With an on-site museum and a local population that has been enjoying the sun and fun for generations, Wrightsville Beach is unique in that it’s a coastal vacation destination that truly celebrates its history.
Originally home to one of the most iconic pavilions along the shoreline, and famed in visitors’ circles since the late 19th century, there’s more than meets the eye when it comes to Wrightsville Beach’s roots.
Uncover the stories that helped shape this hopping beach town on your next vacation, and discover how Wrightsville Beach helped pave the way for great times along the Cape Fear coastline.
History of Wrightsville Beach
Wrightsville Beach has been on the international map for roughly 300 years, as the region first garnered attention when it was granted by the Lord’s Proprietors to Charles Harrison in 1725 – about the same time that neighboring Wilmington was being established. The 640 acre track was the first “formal” ownership of property in the area, but the region would remain relatively isolated and unheard of for the first 100 years or so after the land was originally granted.
This started to change in 1853, when a group of seven local investors who loved sailing decided to establish the Carolina Yacht Club in the present-day Wrightsville Beach area. Officially built in 1884, the club was one of the first structures on the shoreline, and small cottages soon followed as the town became known in local circles as Ocean View Beach. (It was officially established as “Wrightsville Beach” in 1899.)
This new wave of building and visitor interest gained steam in 1887, when “Shell Road,” which ran from Wilmington to the edge of the Intracoastal Waterway, was constructed. In 1889, the Wilmington Seacoast Railroad expanded its line to the edge of Bradley Creek, connecting Wilmington to Wrightsville Beach, and eventually leading to a track across the water to bring day-tripping visitors to the oceanfront. The train would later be converted to a trolley or electric streetcar, but the gates had been opened for development to blossom on Wrightsville Beach.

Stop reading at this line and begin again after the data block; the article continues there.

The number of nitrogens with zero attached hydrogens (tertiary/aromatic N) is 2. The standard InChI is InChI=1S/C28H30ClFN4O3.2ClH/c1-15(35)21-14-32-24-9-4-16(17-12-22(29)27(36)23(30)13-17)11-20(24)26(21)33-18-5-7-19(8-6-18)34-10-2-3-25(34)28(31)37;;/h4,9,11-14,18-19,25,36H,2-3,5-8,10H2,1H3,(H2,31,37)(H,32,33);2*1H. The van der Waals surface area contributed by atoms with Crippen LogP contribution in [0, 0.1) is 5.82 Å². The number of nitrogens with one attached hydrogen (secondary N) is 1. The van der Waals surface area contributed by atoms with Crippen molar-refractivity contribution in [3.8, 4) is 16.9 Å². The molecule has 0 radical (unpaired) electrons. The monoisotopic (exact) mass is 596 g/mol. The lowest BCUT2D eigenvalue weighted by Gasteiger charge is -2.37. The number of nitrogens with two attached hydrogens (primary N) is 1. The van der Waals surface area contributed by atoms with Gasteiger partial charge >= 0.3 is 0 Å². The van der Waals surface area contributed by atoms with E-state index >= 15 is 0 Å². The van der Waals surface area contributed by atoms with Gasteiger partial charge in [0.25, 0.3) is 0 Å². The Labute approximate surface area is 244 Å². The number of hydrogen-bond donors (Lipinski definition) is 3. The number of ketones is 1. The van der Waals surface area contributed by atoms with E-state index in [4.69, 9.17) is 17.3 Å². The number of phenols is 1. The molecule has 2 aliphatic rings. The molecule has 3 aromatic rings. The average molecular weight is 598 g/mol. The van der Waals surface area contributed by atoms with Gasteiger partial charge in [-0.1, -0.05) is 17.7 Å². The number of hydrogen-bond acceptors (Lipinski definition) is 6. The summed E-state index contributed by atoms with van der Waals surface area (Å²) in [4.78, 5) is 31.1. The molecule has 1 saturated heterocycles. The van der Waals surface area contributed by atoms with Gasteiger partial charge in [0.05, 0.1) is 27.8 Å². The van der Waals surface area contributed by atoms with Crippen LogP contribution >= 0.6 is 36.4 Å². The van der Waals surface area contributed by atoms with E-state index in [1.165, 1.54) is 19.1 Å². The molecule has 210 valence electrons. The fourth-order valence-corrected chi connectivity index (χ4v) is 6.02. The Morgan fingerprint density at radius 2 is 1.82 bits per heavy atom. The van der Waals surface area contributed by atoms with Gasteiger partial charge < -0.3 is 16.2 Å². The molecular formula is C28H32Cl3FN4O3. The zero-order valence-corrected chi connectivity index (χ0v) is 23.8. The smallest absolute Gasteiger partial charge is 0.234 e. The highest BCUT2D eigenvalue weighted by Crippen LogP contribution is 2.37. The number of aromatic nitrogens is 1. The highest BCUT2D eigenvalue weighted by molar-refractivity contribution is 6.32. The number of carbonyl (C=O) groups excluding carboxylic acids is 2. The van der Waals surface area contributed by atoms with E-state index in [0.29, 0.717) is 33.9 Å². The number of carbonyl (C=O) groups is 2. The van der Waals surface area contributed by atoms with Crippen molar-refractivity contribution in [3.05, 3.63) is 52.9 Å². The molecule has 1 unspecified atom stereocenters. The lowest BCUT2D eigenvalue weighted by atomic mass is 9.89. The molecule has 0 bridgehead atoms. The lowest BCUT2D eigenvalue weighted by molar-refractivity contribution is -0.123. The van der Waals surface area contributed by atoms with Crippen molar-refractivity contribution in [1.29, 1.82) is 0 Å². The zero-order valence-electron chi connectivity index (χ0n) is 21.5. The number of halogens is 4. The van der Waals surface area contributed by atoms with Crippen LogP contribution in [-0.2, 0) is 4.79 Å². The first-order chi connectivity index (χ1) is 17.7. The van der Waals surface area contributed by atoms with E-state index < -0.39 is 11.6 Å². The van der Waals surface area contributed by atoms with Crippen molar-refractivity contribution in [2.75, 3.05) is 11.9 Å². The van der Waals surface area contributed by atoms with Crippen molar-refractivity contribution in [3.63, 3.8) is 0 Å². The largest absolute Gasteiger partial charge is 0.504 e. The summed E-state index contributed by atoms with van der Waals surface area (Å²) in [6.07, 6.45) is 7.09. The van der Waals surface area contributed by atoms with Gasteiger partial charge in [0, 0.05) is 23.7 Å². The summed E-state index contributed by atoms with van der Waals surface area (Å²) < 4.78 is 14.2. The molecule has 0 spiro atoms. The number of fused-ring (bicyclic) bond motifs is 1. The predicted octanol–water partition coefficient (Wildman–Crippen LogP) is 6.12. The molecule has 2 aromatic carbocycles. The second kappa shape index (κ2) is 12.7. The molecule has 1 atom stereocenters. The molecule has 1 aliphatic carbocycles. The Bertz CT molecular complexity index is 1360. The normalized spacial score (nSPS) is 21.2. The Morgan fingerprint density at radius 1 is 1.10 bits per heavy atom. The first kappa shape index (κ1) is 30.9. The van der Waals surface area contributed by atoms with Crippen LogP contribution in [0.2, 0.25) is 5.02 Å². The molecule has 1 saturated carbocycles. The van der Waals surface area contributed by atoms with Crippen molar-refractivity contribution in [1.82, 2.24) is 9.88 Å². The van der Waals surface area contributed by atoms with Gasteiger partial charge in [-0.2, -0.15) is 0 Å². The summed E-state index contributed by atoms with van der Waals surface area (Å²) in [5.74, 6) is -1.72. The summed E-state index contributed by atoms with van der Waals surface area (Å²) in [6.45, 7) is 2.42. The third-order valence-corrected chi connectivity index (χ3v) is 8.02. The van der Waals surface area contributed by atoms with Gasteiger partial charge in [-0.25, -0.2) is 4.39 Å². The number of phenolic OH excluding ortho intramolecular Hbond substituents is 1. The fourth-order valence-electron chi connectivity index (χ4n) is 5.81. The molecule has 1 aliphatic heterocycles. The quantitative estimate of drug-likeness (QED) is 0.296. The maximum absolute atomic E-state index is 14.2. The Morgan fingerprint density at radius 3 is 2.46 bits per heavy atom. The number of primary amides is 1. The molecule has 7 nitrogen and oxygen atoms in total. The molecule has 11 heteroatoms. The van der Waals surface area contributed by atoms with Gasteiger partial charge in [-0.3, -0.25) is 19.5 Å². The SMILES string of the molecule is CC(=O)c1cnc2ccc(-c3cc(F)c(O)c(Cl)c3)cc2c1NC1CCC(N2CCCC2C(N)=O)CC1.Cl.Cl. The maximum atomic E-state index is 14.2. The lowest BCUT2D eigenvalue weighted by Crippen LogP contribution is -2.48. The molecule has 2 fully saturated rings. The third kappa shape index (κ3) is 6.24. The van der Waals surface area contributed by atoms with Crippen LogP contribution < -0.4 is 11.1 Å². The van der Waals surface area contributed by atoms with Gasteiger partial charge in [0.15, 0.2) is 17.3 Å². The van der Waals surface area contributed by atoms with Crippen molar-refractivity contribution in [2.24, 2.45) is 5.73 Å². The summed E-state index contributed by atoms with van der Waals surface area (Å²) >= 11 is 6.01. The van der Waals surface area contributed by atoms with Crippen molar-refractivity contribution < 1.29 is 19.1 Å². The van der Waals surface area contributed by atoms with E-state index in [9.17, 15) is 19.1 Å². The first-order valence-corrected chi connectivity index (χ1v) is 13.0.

At this point, the majority of Wrightsville Beach was owned by the Consolidated Railroad, Power & Light Company, which in turn was owned by the MacRae family, who had eyes on building up Wrightsville Beach as a tourism destination. Once the trolley system was up and running, the MacRae’s spearheaded the construction of the town’s first public entertainment venue, the famed Lumina Pavilion.
Outfitted with 6,000 exterior lights, (leading to its “Lumina” moniker), the pavilion was a grand structure that expanded for 25,000’ square feet, and which quickly became a popular destination for dancing, socializing, food, and live entertainment. Completed by 1905, the Lumina soon became one of the most popular destinations in the Cape Fear region, thanks to its wealth of world-renowned performers and “luminous” presence along Wrightsville Beach.
While the Lumina Pavilion was the most famous resort in the Wrightsville Beach region, it certainly wasn’t the only one. Shell Island, which was purchased in 1923, became a popular resort for primarily African Americans, and featured its own pavilion, boardwalks, concessions, and bath houses. In the 1930s, another landmark was constructed – the Ocean View Pier – which was built in 1937 and sold just a couple years later in 1939 to a local businessman, named Johnnie Mercer.